• LondonYoung

      So, the regularly scheduled and well attended governor and house races in NJ and VA were in the range of +0 to +4 movement towards the blue team.

      The irregularly scheduled and very poorly attended specials moved 11 points blue.

      The elections this fall will be regularly scheduled and well attended. Feels like dems +6?

  • Joseph Pleck

    Thanks for this useful analysis. Friendly question: in evaluating whether it is more useful to donate to Dems in Senate races vs. House races, in addition to your analysis of likelihood of flipping a chamber, should we also take into account the impact of one’s contribution relative to total spending in the race, where much more is typically spent in Senate races? Hypothetical example: if $20M is spent in an average Senate race, and $2M is spent in an average House race, wouldn’t a $1000 contribution have relatively more impact in the House race (albeit not a huge impact)?

  • Matt Brubeck

    What about the Senate races in Montana, Texas, and Arizona? Are there any likely scenarios where these races would be decisive for Senate control?

    • Sam Wang

      Montana, probably yes. Not enough data there.

      If Texas becomes competitive for Democrats, that’s probably super-bad for Republicans. If Arizona becomes competitive for Republicans, that’s super-mega-bad for Democrats.

    • Matt Brubeck

      What you say about Texas makes sense. I’m not so sure about Arizona. I know the primary isn’t even decided yet, but based on early polls it looks like it could be at least as competitive as Nevada. I guess we’ll know more when we have post-primary polling…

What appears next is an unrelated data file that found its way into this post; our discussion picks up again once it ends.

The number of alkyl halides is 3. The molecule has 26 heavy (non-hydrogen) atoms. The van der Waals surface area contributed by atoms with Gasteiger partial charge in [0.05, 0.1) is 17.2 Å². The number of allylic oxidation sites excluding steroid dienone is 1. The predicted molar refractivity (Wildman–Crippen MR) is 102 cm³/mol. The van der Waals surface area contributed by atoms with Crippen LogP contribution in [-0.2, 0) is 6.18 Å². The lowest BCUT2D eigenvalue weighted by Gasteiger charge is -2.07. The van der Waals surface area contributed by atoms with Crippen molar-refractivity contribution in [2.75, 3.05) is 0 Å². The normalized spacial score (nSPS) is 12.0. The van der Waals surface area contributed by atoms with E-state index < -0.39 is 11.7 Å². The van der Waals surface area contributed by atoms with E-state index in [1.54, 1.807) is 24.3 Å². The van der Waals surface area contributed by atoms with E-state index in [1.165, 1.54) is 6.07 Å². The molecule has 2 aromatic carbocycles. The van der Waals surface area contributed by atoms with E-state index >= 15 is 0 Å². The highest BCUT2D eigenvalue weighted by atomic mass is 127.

• dawolf

    I think you need to consider House seats within tight Senate races. In tight races, money spent on House candidates has a double impact. Take Florida as an example. Scott is going to spend an absolute fortune. HHow much is an extra million worth if he is already spending 20? But within Florida, Cook Political lists the following currently Republican seats as Lean Democratic – Lean Republican: districts 15, 16, 18, 26, and 27. In those dual areas, it’s often about spending money on the better candidate. It’s like Dean’s 50-state strategy, but with an emphasis on House races where there are multiple races at stake.

  • James McDonald

    Sam,

    Your allocation makes an implicit assumption about the goal to be reached, apparently that we should be trying to flip both houses, with about equal significance.

    But if the goal is to flip at least one house (say to get subpoena power) the allocations could be different. For example, if that were the goal, then shifting the odds for the House from 70% to 80% might be better than shifting the odds for the Senate from 48% to 55%.

    Conversely, if the Senate is deemed to be more significant than the House (because it approves SCOTUS nominees, etc.) then moving the odds for the Senate from 48% to 52% might be better than moving those for the House from 60% to 90%.

    I’m not saying your model is wrong, but you might want to be more explicit about the goals, and perhaps consider the best strategy for other plausible goals.

  • Ebenezer Scrooge

    I think that there is a point to donating to House candidates. Donations to their campaigns buy them lowest-rate TV ads. More general donations only buy (much) more expensive market-rate TV ads. I’ve adopted one candidate to concentrate the impact of my puny checks.
    Agreed that it’s mostly about GOTV, and labor is probably more useful than cash. But cash is still worth it.

  • ArcticStones

    As someone said so succinctly:

    In November, give your “thoughts and prayers” to the Republicans – and your vote to the Democrats.